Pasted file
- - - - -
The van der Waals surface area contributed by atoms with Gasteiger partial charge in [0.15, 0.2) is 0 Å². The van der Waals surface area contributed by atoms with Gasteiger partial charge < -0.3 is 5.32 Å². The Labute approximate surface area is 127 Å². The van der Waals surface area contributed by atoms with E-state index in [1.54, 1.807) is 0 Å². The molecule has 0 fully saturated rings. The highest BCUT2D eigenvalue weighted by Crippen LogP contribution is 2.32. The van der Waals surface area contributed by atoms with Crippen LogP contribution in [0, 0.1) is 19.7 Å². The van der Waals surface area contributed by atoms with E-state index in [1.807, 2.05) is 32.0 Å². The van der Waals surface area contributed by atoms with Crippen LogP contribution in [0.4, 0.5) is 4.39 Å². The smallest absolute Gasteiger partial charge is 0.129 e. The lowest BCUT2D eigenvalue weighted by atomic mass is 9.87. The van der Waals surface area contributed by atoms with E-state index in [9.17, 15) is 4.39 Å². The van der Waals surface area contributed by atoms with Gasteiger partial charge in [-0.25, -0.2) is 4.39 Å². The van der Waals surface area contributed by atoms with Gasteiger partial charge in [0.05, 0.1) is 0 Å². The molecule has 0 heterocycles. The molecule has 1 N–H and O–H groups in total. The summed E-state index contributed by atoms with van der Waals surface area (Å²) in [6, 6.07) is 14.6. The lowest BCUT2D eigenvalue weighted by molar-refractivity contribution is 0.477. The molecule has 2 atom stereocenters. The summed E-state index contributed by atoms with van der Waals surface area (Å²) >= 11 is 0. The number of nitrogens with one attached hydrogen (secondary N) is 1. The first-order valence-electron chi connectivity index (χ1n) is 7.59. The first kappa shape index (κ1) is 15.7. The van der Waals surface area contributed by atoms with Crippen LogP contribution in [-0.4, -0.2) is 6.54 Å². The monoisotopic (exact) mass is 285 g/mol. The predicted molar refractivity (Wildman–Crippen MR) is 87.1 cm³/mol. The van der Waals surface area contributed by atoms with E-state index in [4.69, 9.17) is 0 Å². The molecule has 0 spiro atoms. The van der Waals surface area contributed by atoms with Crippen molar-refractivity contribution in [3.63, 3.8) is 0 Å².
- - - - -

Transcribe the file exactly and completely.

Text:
The van der Waals surface area contributed by atoms with Gasteiger partial charge in [0.15, 0.2) is 0 Å². The van der Waals surface area contributed by atoms with Gasteiger partial charge < -0.3 is 5.32 Å². The Labute approximate surface area is 127 Å². The van der Waals surface area contributed by atoms with E-state index in [1.54, 1.807) is 0 Å². The molecule has 0 fully saturated rings. The highest BCUT2D eigenvalue weighted by Crippen LogP contribution is 2.32. The van der Waals surface area contributed by atoms with Crippen LogP contribution in [0, 0.1) is 19.7 Å². The van der Waals surface area contributed by atoms with E-state index in [1.807, 2.05) is 32.0 Å². The van der Waals surface area contributed by atoms with Crippen LogP contribution in [0.4, 0.5) is 4.39 Å². The smallest absolute Gasteiger partial charge is 0.129 e. The lowest BCUT2D eigenvalue weighted by atomic mass is 9.87. The van der Waals surface area contributed by atoms with E-state index in [9.17, 15) is 4.39 Å². The van der Waals surface area contributed by atoms with Gasteiger partial charge in [-0.25, -0.2) is 4.39 Å². The van der Waals surface area contributed by atoms with Gasteiger partial charge in [0.05, 0.1) is 0 Å². The molecule has 0 heterocycles. The molecule has 1 N–H and O–H groups in total. The summed E-state index contributed by atoms with van der Waals surface area (Å²) in [6, 6.07) is 14.6. The lowest BCUT2D eigenvalue weighted by molar-refractivity contribution is 0.477. The molecule has 2 atom stereocenters. The summed E-state index contributed by atoms with van der Waals surface area (Å²) >= 11 is 0. The number of nitrogens with one attached hydrogen (secondary N) is 1. The first-order valence-electron chi connectivity index (χ1n) is 7.59. The first kappa shape index (κ1) is 15.7. The van der Waals surface area contributed by atoms with Crippen LogP contribution in [-0.4, -0.2) is 6.54 Å². The monoisotopic (exact) mass is 285 g/mol. The predicted molar refractivity (Wildman–Crippen MR) is 87.1 cm³/mol. The van der Waals surface area contributed by atoms with E-state index in [4.69, 9.17) is 0 Å². The molecule has 0 spiro atoms. The van der Waals surface area contributed by atoms with Crippen molar-refractivity contribution in [3.63, 3.8) is 0 Å².